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Childcare paper covers learning

Nadene Ghouri on the Government's attempt to create a country where people don't think nurseries are just for plants

THE GOVERNMENT'S new national childcare strategy is "not just about looking after children, it is about children's development and education", said Education and Employment Secretary David Blunkett this week.

The long-awaited Green Paper consultation on the strategy brought together previously announced plans for a massive expansion in nursery places, after-school clubs and training and regulation of childcare workers. It was described by one childcare campaigner as "a sea change in family-friendly politics".

Harriet Harman, the Social Security Secretary, said: "For too long policy was made by people who thought that a nursery was something you visited on a Sunday to buy your bedding plants. Britain was regarded as a country that was not child-friendly. We weren't concerned unless they were in school or in trouble."

By April 1999 all local authorities must have childcare plans in place which set out how needs will be met. Local authorities have the rest of the year to find out what parents want and need, with funding of up to pound;12 million.

Childcare charities have warned that a year will not be long enough to both create places and train thousands of workers. Anne Longfield, director of Kids Club Network, said: "There is a need to act quickly and get the infrastructure up and running. But that must be balanced with the enormity of the task in hand. A single year's timetable is a concern."

Colette Kelleher, director of the Daycare Trust, called the strategy a "once in a lifetime opportunity" but warned that the proposed expansion of places must not be at the expense of quality. She said: "The challenge now lies with local authorities, schools, training and enterprise councils, colleges, and employers to work togther and meet the needs of parents and children across the country."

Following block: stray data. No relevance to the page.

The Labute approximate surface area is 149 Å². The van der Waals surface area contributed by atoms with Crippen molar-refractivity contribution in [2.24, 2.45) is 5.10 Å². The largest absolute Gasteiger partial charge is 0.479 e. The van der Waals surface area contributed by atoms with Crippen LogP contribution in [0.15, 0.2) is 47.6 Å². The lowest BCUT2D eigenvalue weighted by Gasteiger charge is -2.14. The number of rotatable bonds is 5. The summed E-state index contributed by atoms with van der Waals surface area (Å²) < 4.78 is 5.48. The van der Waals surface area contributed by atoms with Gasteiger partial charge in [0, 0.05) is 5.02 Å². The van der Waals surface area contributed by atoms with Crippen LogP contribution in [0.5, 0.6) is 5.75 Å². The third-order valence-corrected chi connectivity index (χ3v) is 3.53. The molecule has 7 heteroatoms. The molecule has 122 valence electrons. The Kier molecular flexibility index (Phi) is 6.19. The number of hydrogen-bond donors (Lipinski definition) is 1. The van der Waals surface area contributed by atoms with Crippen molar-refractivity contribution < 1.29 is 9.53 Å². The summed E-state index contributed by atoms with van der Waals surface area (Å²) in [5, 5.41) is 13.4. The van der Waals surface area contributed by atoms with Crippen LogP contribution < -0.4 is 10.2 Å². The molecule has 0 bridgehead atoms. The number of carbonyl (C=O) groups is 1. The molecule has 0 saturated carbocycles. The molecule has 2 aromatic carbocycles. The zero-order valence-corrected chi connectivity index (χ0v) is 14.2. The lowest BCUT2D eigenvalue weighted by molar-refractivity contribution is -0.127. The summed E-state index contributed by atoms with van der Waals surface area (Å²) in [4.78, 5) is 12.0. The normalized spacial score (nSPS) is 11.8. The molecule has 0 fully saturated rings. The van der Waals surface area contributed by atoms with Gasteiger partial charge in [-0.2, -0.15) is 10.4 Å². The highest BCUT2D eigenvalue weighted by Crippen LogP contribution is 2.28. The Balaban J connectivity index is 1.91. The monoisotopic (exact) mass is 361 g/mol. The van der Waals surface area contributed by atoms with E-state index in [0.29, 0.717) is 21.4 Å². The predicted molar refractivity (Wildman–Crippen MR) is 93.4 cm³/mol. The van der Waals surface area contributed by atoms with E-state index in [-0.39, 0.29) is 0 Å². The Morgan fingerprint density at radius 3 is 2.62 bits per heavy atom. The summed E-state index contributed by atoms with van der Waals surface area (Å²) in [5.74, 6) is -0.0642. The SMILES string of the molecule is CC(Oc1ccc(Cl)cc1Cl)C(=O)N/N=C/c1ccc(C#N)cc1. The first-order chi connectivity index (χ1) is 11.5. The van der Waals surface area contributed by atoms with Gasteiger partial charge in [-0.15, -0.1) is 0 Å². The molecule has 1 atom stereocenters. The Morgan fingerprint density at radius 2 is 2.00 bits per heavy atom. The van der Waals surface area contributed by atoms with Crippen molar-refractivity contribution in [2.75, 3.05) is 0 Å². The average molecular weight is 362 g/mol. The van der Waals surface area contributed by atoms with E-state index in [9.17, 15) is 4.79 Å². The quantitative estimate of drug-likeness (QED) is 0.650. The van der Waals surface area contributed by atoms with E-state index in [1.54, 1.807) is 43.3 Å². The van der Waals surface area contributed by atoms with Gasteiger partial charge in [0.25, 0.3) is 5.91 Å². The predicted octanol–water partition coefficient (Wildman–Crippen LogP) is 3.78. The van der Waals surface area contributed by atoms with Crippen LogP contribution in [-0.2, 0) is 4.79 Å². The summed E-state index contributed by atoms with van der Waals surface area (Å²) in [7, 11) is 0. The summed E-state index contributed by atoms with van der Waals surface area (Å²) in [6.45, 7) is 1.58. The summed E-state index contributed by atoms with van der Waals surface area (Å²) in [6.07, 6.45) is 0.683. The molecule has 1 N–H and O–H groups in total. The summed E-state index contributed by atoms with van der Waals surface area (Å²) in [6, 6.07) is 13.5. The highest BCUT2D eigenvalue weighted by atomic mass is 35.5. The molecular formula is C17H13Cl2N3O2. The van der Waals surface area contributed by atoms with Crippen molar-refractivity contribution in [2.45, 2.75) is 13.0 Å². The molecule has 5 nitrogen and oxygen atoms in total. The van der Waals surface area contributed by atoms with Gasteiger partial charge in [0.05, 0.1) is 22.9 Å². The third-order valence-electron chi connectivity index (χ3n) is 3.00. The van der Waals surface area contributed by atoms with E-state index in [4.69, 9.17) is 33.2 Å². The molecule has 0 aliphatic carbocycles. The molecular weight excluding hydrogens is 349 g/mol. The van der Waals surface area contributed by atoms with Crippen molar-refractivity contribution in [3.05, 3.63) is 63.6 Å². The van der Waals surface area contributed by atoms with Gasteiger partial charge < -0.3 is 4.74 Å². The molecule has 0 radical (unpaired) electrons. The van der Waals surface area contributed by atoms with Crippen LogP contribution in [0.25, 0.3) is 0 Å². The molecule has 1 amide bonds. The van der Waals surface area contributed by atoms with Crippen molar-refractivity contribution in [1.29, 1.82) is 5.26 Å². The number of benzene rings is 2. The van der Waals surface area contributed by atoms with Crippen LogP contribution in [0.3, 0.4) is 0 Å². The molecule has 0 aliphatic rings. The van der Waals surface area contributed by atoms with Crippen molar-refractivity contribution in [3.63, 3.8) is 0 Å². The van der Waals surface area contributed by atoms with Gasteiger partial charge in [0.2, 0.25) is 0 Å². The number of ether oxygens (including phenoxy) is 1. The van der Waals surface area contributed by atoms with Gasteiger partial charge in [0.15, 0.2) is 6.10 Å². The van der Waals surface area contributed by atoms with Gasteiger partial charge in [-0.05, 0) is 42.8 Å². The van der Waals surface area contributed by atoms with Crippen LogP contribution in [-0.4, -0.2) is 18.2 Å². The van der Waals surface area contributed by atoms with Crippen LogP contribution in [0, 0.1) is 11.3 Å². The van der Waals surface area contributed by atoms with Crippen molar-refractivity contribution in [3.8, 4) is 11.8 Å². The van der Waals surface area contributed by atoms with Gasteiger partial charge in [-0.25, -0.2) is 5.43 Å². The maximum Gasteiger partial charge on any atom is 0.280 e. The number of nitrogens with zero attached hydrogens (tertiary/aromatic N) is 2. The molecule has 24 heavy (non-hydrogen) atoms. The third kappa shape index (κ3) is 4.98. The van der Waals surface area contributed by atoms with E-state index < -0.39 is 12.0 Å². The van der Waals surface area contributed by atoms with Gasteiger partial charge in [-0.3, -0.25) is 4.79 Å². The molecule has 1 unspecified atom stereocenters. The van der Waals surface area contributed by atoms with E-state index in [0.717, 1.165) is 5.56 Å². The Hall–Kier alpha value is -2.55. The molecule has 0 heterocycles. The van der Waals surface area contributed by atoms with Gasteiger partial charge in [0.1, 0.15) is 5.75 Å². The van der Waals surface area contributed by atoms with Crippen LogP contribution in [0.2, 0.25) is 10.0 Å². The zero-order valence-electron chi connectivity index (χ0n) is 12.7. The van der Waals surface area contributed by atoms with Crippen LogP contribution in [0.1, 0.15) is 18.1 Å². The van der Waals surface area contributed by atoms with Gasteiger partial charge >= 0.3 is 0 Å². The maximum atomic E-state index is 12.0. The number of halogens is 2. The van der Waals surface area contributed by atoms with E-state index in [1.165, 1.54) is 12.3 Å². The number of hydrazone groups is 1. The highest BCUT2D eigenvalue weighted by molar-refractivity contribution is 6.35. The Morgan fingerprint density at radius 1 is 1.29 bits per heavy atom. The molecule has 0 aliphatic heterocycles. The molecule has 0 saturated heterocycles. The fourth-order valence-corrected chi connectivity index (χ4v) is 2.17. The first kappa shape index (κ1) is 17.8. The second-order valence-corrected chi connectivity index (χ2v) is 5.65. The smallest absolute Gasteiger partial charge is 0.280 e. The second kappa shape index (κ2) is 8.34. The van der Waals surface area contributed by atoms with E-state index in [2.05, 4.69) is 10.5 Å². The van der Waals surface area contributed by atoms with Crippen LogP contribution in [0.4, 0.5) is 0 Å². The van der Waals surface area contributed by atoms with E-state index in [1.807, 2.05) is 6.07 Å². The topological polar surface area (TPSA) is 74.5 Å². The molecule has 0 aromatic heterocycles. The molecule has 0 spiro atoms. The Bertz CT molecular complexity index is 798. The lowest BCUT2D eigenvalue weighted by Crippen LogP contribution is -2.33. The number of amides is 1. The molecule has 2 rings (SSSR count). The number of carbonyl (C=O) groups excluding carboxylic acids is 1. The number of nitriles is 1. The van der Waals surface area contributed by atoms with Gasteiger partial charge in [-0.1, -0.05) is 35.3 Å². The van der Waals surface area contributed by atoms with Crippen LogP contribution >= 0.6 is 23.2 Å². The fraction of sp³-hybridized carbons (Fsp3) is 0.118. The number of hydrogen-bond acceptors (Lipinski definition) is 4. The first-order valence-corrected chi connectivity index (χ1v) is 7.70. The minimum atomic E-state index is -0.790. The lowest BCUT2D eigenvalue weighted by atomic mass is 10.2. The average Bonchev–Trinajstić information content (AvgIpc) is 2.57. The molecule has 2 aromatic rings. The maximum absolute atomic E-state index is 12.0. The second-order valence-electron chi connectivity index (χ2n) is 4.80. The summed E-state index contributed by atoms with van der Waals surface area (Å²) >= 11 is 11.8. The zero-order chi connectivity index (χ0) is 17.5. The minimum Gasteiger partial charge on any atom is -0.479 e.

The plans will also mean increased cooperation between social services and education departments.

Ann Longfield said the onus was on schools to "open their doors" to the voluntary sectors. She said: "Schools are key to making this work. They must be be more open and flexible about allowing their buildings to be used by the voluntary sector than they ever have been in the past."

Ms Harman said after-school or holiday clubs must stress raising standards and homework. She claimed "a new flowering of music, drama and the arts across the country" could result.


* Local childcare strategies in place by April 1999.

* New early excellence centres, and improved links between childcare and the new 8,000 study support centres.

* Better training and regulation for childcare workers * More affordable childcare with a new "tax credit" from 1991, providing up to pound;70 per week for a family with one child and up to pound;105 for two children for those earning up to pound;17,000 a year.

* Some help available for families earning up to pound;30,000 * More access with more places, supported by pound;300 million - including pound;170m from the National Lottery - over the next five years.

* More out-of-school clubs and study support sessions both after school and in the holidays. At least 1million places over the next five years.

* A free place in education for every four-year-old from September 1998, and a new national hotline to tell parents where they can find places.

* An extra pound;20m for training childcare workers, providing more plces under the Out of School Childcare Initiative, boosting local partnerships, and helping early-years education and childcare in education action zones.

* Increase in child benefit. From April 1999 all families will get an extra pound;2.50 a week child benefit for the first child.

The consultation paper, Meeting the Childcare Challenge, is available from the Stationery Office, priced pound;8.25. Tel 0171 873 0011

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